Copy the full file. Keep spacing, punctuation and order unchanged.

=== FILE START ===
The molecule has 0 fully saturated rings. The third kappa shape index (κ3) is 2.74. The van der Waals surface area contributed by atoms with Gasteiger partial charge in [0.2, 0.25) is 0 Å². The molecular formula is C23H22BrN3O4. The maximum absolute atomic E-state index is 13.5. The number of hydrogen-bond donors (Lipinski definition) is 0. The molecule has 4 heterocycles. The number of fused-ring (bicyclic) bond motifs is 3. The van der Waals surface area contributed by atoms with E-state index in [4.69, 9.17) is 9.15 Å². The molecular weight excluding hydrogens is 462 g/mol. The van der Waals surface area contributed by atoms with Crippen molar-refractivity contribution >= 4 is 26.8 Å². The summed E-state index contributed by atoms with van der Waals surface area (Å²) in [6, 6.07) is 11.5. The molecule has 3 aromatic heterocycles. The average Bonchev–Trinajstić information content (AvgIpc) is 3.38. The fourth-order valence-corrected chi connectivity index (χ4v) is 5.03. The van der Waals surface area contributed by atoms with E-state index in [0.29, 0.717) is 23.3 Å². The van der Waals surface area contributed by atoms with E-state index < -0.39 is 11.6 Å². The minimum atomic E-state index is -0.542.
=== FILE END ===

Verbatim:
The molecule has 0 fully saturated rings. The third kappa shape index (κ3) is 2.74. The van der Waals surface area contributed by atoms with Gasteiger partial charge in [0.2, 0.25) is 0 Å². The molecular formula is C23H22BrN3O4. The maximum absolute atomic E-state index is 13.5. The number of hydrogen-bond donors (Lipinski definition) is 0. The molecule has 4 heterocycles. The number of fused-ring (bicyclic) bond motifs is 3. The van der Waals surface area contributed by atoms with E-state index in [4.69, 9.17) is 9.15 Å². The molecular weight excluding hydrogens is 462 g/mol. The van der Waals surface area contributed by atoms with Crippen molar-refractivity contribution >= 4 is 26.8 Å². The summed E-state index contributed by atoms with van der Waals surface area (Å²) in [6, 6.07) is 11.5. The molecule has 3 aromatic heterocycles. The average Bonchev–Trinajstić information content (AvgIpc) is 3.38. The fourth-order valence-corrected chi connectivity index (χ4v) is 5.03. The van der Waals surface area contributed by atoms with E-state index in [0.29, 0.717) is 23.3 Å². The van der Waals surface area contributed by atoms with E-state index < -0.39 is 11.6 Å². The minimum atomic E-state index is -0.542.